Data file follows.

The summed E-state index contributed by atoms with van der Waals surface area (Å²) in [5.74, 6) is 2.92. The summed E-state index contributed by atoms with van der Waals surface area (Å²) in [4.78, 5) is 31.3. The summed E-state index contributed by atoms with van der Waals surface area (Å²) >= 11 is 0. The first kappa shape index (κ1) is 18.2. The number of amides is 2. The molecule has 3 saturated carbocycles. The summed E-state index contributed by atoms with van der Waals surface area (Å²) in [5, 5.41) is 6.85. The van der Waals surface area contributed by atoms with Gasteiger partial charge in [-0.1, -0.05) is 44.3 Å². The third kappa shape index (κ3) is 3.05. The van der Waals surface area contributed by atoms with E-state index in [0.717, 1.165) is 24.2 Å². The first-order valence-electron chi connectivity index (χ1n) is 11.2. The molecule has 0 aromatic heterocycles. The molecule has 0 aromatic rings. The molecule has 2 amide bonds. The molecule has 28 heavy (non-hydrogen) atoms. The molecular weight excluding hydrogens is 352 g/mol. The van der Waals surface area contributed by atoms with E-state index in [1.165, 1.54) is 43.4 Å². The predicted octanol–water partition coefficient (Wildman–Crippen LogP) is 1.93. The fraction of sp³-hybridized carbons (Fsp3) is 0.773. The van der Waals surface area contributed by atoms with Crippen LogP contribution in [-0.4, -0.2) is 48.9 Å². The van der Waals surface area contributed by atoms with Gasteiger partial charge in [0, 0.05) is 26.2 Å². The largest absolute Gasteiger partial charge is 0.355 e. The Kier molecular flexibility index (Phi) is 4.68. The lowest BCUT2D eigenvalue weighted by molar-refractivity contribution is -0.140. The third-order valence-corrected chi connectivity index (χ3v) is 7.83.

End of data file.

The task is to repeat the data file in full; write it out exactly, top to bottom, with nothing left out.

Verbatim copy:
The summed E-state index contributed by atoms with van der Waals surface area (Å²) in [5.74, 6) is 2.92. The summed E-state index contributed by atoms with van der Waals surface area (Å²) in [4.78, 5) is 31.3. The summed E-state index contributed by atoms with van der Waals surface area (Å²) >= 11 is 0. The first kappa shape index (κ1) is 18.2. The number of amides is 2. The molecule has 3 saturated carbocycles. The summed E-state index contributed by atoms with van der Waals surface area (Å²) in [5, 5.41) is 6.85. The van der Waals surface area contributed by atoms with Gasteiger partial charge in [-0.1, -0.05) is 44.3 Å². The third kappa shape index (κ3) is 3.05. The van der Waals surface area contributed by atoms with E-state index in [0.717, 1.165) is 24.2 Å². The first-order valence-electron chi connectivity index (χ1n) is 11.2. The molecule has 0 aromatic heterocycles. The molecule has 0 aromatic rings. The molecule has 2 amide bonds. The molecule has 28 heavy (non-hydrogen) atoms. The molecular weight excluding hydrogens is 352 g/mol. The van der Waals surface area contributed by atoms with E-state index in [1.165, 1.54) is 43.4 Å². The predicted octanol–water partition coefficient (Wildman–Crippen LogP) is 1.93. The fraction of sp³-hybridized carbons (Fsp3) is 0.773. The van der Waals surface area contributed by atoms with Crippen LogP contribution in [-0.4, -0.2) is 48.9 Å². The van der Waals surface area contributed by atoms with Gasteiger partial charge in [0, 0.05) is 26.2 Å². The largest absolute Gasteiger partial charge is 0.355 e. The Kier molecular flexibility index (Phi) is 4.68. The lowest BCUT2D eigenvalue weighted by molar-refractivity contribution is -0.140. The third-order valence-corrected chi connectivity index (χ3v) is 7.83.